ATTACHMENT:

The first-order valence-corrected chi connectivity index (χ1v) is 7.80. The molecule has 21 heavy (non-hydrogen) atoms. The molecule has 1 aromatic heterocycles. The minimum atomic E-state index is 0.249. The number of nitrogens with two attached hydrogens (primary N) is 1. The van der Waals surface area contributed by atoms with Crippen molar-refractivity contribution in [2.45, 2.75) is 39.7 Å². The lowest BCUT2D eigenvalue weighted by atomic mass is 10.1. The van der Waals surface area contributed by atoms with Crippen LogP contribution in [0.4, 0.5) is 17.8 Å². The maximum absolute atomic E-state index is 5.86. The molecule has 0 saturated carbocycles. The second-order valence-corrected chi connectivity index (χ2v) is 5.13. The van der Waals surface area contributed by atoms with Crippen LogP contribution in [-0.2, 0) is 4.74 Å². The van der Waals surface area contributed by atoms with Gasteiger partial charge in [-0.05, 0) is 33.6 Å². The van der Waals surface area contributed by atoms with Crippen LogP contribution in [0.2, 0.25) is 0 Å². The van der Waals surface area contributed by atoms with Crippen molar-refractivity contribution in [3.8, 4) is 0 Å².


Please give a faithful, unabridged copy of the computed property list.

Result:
The first-order valence-corrected chi connectivity index (χ1v) is 7.80. The molecule has 21 heavy (non-hydrogen) atoms. The molecule has 1 aromatic heterocycles. The minimum atomic E-state index is 0.249. The number of nitrogens with two attached hydrogens (primary N) is 1. The van der Waals surface area contributed by atoms with Crippen molar-refractivity contribution in [2.45, 2.75) is 39.7 Å². The lowest BCUT2D eigenvalue weighted by atomic mass is 10.1. The van der Waals surface area contributed by atoms with Crippen LogP contribution in [0.4, 0.5) is 17.8 Å². The maximum absolute atomic E-state index is 5.86. The molecule has 0 saturated carbocycles. The second-order valence-corrected chi connectivity index (χ2v) is 5.13. The van der Waals surface area contributed by atoms with Crippen LogP contribution in [-0.2, 0) is 4.74 Å². The van der Waals surface area contributed by atoms with Gasteiger partial charge in [-0.05, 0) is 33.6 Å². The van der Waals surface area contributed by atoms with Crippen LogP contribution in [0.2, 0.25) is 0 Å². The van der Waals surface area contributed by atoms with Crippen molar-refractivity contribution in [3.8, 4) is 0 Å².